Northern News Services
Published Friday, May 7, 2010
SOMBA K'E/YELLOWNIFE - Southern film producers who phone the NWT Film Commission to ask about shooting a television or film production in the territory are greeted by a friendly and familiar voice.
Great Slave MLA Glen Abernethy: ITI should develop a NWT film commission.
"Your call has been forwarded to an automatic voice message system," she says. "At the tone, please record your message. When you have finished recording you may hang up..."
The commission's web page on the GNWT Department of Industry Tourism and Investment (ITI) website is only slightly more helpful. It introduces visitors to a small selection of goods and services needed by visiting film crews, such as catering. Out of seven Yellowknife restaurants listed, three no longer exist. The site also underestimates Yellowknife's population by about 1,000 people and misspells "writing" and other simple words.
"There is not a real film commission in the NWT," said Great Slave MLA Glen Abernethy. "But there is a significant opportunity here, I believe, to support the film industry and not necessarily with a lot of money. Hopefully we can convince ITI to establish an NWT film commission."
Abernethy and Yellowknife Centre MLA Robert Hawkins are joining several members of Yellowknife's film industry this afternoon to ask ITI Minister Bob McLeod to launch an independent feasibility study into the value of building a proper film commission in the territory. Weledeh MLA Bob Bromley is out of town and is not able to attend the meeting.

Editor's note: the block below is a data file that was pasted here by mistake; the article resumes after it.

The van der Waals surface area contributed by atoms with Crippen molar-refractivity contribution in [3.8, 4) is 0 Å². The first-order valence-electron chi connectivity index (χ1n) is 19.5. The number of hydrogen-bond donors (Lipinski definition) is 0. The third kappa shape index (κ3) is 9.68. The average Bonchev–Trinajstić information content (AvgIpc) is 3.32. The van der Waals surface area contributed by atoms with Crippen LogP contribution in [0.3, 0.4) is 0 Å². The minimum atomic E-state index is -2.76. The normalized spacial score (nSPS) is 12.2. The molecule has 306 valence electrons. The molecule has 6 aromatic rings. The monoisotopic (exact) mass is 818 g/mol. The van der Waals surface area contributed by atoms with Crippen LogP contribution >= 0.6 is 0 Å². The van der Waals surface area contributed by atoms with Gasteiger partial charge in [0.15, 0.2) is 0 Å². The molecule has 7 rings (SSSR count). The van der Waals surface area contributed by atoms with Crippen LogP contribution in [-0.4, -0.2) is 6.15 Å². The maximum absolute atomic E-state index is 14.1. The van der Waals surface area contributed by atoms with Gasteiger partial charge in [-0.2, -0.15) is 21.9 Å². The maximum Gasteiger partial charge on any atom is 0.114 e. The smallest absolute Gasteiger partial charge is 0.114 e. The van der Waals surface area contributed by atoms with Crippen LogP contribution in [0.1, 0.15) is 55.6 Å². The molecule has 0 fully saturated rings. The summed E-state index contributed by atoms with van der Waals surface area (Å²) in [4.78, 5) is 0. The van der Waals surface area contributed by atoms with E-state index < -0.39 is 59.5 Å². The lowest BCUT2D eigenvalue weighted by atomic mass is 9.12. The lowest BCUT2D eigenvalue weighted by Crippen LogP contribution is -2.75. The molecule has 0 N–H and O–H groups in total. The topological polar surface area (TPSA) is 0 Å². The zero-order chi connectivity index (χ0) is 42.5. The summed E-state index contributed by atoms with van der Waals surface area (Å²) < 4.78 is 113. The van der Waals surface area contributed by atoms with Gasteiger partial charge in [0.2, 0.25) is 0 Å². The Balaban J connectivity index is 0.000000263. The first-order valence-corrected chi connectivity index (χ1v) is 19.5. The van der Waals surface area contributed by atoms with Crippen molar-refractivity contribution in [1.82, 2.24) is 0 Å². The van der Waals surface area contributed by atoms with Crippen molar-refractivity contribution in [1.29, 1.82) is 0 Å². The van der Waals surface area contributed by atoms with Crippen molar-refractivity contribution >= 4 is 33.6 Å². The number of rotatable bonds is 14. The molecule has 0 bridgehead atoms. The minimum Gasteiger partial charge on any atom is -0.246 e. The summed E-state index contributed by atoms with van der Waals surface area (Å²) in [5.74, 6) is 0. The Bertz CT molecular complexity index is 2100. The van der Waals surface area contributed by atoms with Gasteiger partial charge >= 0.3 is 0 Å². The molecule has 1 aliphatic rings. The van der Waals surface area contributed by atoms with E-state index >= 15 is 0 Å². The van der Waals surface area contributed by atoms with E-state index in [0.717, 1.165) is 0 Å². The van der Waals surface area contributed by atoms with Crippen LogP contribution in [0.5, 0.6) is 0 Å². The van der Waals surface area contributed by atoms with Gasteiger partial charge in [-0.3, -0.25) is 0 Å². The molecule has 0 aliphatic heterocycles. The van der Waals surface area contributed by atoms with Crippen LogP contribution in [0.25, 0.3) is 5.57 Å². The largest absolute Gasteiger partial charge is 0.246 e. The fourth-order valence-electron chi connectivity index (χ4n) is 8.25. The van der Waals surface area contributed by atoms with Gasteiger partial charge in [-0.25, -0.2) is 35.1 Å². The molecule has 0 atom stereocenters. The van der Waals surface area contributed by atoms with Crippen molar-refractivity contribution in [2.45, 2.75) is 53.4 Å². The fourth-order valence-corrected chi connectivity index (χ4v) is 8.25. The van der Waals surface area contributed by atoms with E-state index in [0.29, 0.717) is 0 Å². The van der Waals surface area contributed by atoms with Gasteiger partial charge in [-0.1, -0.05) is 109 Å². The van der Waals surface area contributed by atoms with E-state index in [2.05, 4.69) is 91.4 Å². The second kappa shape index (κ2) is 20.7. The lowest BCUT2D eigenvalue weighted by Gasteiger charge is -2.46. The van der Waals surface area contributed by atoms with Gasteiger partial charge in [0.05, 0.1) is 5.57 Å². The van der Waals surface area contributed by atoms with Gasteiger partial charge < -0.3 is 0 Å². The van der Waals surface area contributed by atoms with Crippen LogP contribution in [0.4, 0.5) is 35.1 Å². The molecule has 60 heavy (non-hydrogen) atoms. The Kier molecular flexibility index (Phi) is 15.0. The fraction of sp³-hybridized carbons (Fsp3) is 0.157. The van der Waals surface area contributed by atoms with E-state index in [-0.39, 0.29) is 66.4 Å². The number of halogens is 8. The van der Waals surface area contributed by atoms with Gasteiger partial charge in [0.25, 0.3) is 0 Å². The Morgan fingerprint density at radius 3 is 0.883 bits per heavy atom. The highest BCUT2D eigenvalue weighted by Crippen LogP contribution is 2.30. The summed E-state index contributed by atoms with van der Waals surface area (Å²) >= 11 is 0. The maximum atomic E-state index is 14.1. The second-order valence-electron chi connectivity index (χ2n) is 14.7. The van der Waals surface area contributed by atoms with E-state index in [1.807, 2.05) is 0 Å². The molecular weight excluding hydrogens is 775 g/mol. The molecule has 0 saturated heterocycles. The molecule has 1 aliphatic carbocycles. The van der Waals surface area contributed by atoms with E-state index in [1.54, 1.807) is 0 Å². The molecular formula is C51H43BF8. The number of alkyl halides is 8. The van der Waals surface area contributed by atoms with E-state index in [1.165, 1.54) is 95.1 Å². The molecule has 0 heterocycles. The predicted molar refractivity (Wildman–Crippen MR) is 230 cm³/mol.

"We are the only province or territory that has no film commission, technically, to speak of," said Jay Bulckaert, one of the professional filmmakers who initiated today's meeting. "We want the government to really hear from us. We're here. We're serious. We're professional. We exist."
Filmmakers Pablo Saravanja, France Benoit and Amos Scott are also meeting with the minister today.
Scott, a producer with the Native Communications Society, said they would like the minister to swiftly establish a film commission advisory committee composed of industry professionals who could help educate the department about the needs and concerns of independent filmmakers. A feasibility study would illuminate the benefits for private industries, such as hotels, restaurants, equipment rentals, commercial airlines, private charters, vehicle rentals and other transportation, as well as spinoffs of employment opportunities and tourism promotion.
The filmmakers also want the department to institute a full-time film commissioner who is knowledgeable about the industry and its potential, Scott said.
He would like to see ITI commit small funding to filmmakers to make short productions such as music videos that they could use to gain credibility for applying to federal grants to produce larger work in the NWT.
"Many of the government's funds that are out there don't accommodate film and TV and we need to change that attitude in government so it becomes a viable option in the territory," he said. "Being realistic, we have some short term policy goals that the GNWT can accomplish without very much money involved. The easiest thing they can do is provide up to date and relevant information on their website."